September 15, 2016 AT 2:55 pm

Optical Heart Rate Monitoring is Improving



Over the last two years companies such as Apple, Garmin, Fitbit and Polar have each released multiple wrist based activity tracking models that have optical HRMs (heart rate monitors). Consumers who had an interest in heart rate based exercise training before these were available would typically purchase a chest strap that would talk directly to a smart watch or phone. The chest straps have been around for over 30 years and are still slightly more accurate than the modern optical HRMs. However, recent reviews comparing optical HRMs versus chest straps to be within 4 BPM of each other in most scenarios.


Last weekend I setup a test to compare the accuracy of a Garmin Vivoactive HR watch which includes a built-in optical HRM to that of my Wahoo TICKR chest strap. What I found was that the optical HRM in the Garmin jumped around a bit more but tended to be +/- 4 BPM of the chest strap. The delta heart rate graph above shows both devices during a nine hour trail run in Santa Fe, NM. The narrow aqua band represents the chest strap data and the wide pink band represents the Garmin Vivoactive HR data. This graph was made using the open source program GoldenCheetah which has a great compare mode. The only place where the optical HRM would create garbage readings was during steep hill descents. I would get skews for less than one minute in duration that were over 30 BPM higher than the Wahoo TICKR. Perhaps related to the excessive bouncing or sweat interference?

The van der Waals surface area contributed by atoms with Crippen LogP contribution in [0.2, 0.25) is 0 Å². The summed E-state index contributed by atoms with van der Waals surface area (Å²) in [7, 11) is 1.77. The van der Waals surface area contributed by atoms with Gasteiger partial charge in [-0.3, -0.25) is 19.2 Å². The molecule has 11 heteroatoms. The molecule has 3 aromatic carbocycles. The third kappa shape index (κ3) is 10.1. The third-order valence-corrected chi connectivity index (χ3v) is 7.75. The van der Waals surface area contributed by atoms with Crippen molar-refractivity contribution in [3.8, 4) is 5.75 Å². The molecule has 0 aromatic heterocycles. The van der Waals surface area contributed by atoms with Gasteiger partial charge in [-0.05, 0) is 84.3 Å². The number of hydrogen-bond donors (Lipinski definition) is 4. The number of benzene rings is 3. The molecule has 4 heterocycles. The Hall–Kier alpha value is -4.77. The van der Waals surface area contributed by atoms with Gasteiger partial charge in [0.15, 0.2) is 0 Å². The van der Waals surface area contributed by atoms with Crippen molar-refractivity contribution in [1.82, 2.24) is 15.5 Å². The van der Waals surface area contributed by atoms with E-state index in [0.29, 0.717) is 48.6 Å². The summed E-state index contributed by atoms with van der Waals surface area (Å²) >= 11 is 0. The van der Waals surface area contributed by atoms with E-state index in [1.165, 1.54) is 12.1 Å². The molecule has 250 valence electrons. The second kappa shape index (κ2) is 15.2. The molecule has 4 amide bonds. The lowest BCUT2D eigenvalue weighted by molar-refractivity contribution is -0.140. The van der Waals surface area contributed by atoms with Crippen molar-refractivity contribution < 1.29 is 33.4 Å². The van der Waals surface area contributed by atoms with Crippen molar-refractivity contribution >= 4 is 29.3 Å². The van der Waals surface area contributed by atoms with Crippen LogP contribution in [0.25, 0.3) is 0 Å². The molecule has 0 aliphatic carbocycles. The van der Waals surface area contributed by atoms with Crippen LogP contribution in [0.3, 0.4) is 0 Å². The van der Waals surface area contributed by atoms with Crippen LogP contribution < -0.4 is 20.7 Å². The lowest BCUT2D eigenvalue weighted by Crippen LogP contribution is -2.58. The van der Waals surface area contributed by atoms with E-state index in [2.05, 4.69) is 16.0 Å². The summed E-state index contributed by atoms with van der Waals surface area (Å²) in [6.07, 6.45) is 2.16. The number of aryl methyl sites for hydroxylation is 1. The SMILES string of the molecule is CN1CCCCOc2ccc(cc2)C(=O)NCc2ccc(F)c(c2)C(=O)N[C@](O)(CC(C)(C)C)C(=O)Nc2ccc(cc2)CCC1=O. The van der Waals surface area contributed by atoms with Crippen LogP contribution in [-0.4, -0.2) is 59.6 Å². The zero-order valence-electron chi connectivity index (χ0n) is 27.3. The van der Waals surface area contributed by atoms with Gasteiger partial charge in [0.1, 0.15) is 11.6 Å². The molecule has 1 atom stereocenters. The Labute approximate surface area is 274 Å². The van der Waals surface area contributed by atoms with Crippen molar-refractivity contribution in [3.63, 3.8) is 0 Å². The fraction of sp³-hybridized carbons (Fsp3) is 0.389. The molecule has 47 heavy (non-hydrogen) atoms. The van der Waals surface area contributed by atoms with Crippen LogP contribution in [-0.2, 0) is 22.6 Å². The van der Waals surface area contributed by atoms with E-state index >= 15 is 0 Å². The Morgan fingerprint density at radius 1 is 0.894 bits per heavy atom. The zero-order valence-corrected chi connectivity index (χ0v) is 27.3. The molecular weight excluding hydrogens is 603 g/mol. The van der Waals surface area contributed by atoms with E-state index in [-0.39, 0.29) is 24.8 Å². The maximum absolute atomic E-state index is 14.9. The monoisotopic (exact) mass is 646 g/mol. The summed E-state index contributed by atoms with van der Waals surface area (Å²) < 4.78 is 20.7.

Tom’s Guide – Who Has the Most Accurate Heart Rate Monitor?

My testing and other sites that have reviewed wrist based activity trackers with medical grade EKGs show that the time has come to embrace optical heart rate monitoring for recreational endurance athletes. In most scenarios the optical HRMs are within 4 BPM of their chest strap counterparts and far more convenient to use. If absolute precision is key then it’s back to the chest strap. If you are primarily doing HIIT (High Intensity Interval Training) or weight work then a chest strap would be more responsive.

What is your preferred way to monitor heart rate?

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1 Comment

  1. In my experience with the Apple watch (which at launch got great reviews for its heart rate monitoring), the performance during running is a very poor predictor for heart rate monitoring performance in general. It seems the movement artefacts from running are relatively easy to filter out.

    For other rythmic exercises (weight lifting for example), it typically under-reports heart rate by half or third for me, so it misses half or 2/3rds of pulses, pretty useless.

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